…and breathe out

...and breath out
…and breath out

I never would have imagined that at some point I would be able to move beyond the cement shoes of grief and anger, but slowly I’ve noticed I’m floating to the surface. My kids are…kids, I guess, and there’s no denying that babies have left the building. Not to say I don’t think about it, probably more than one should at my age and history. A couple of weeks ago I almost convinced myself that I was pregnant, which would have required the type of miracle that happened two-thousand and thirteen years ago. I bought a package of pregnancy tests even. Before I confirmed the negative results, I told myself I was being incredibly foolish because if by some act of divinity it had happened, any baby would be dead by the time of the first ultrasound, and if not, the nuchal test would tell me it should be.

Cynical much?

Actually I write that without the cynicism of old, because there’s no “hurt” carrying over. I daresay I was relieved that the test was negative. I never even mentioned it to Sparring Partner.

My incentive to write here again isn’t to get back into blogging, nor is it to create some kind of swan song. I thought it was important though to just let the people know who might have stumbled here from some kind of infertility and miscarriage loss, especially if recent, that eventually it really does get a little better. For me, I think it’s the kind of wound that calloused over, much like my melanoma scar. I know it’s there. I see it, but when I touch it, it’s like touching someone else’s skin.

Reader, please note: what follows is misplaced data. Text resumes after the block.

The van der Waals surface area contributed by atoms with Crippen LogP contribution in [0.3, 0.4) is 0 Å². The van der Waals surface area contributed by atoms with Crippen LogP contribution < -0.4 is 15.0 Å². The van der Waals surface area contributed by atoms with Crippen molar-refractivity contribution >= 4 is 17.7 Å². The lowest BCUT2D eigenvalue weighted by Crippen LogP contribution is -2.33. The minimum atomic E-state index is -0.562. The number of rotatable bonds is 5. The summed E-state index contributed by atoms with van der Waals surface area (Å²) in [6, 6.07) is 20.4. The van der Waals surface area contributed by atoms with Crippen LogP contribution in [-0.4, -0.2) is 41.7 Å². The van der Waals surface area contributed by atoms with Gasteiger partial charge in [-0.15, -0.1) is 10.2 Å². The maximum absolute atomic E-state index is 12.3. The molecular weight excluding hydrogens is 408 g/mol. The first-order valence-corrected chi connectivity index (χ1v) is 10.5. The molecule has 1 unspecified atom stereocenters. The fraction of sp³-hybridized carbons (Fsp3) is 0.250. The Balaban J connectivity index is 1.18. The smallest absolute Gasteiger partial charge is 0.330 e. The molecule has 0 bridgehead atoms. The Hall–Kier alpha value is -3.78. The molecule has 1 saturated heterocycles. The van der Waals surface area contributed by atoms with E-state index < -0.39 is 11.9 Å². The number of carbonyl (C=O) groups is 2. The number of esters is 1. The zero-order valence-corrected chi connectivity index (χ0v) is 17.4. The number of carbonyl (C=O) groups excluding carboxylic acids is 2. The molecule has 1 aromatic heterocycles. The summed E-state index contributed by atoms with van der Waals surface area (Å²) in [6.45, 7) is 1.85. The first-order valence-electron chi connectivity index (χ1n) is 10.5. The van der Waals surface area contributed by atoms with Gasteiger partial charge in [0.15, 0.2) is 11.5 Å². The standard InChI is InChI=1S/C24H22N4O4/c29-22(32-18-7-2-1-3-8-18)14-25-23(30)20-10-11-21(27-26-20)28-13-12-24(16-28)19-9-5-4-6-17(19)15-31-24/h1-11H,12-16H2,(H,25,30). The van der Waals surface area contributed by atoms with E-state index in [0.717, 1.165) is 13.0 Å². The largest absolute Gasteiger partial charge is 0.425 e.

I remember that very singular moment the ultrasound tech told me my baby had no heartbeat like it was yesterday when all I can do is pray I’ll eventually forget. In fact, it still makes my breath catch in recollection. However, I can no longer remember what Aitch smelled like as a newborn even though I buried my nose into her hair a thousand times over telling myself “Don’t ever forget this.”

But I have. I’m OK with that, too. Forgetting both good and bad events from the past years strikes me as being more “normal” than reliving just one or the other. On the other hand, while things are better relatively, they certainly are not perfect, what with SP’s dad gone; my mom’s hastened spiral into dementia; and Doodicus being on the cusp of puberty mixed with teen rebellion and brazen attitude.

I can’t even hazard to guess if I would feel this “OK” if I hadn’t had the successful donor cycle. Without being overly dramatic, I think I wouldn’t be AS much so or that it would have taken longer. Her healthy birth and what seems to be fairly normal development is an added salve to the end of any crappy day I might have. She will also be the one reason the wounds will never fully disappear. She’s the reminder of the hell on earth I walked through for. I couldn’t and wouldn’t have it any other way.

For now, I hope to continue that float up. Not too quickly or too soon as I fear once I break the surface, it shall mean I have died. It’s not too bad here. It’s OK.

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4 thoughts on “…and breathe out”

  1. Yes, I am there too. While part of me might wish that it been easier, right now is good. Not Perfect, but I don’t want perfect any more. I love my boys. I am living in gratitude. It is a nice place to be.

  2. Ha – the nurse at my gynecologist’s office asked me if I was using any sort of birth control and I laughed and said (cynically), “No reason to. My body takes care of that for me anyway.”

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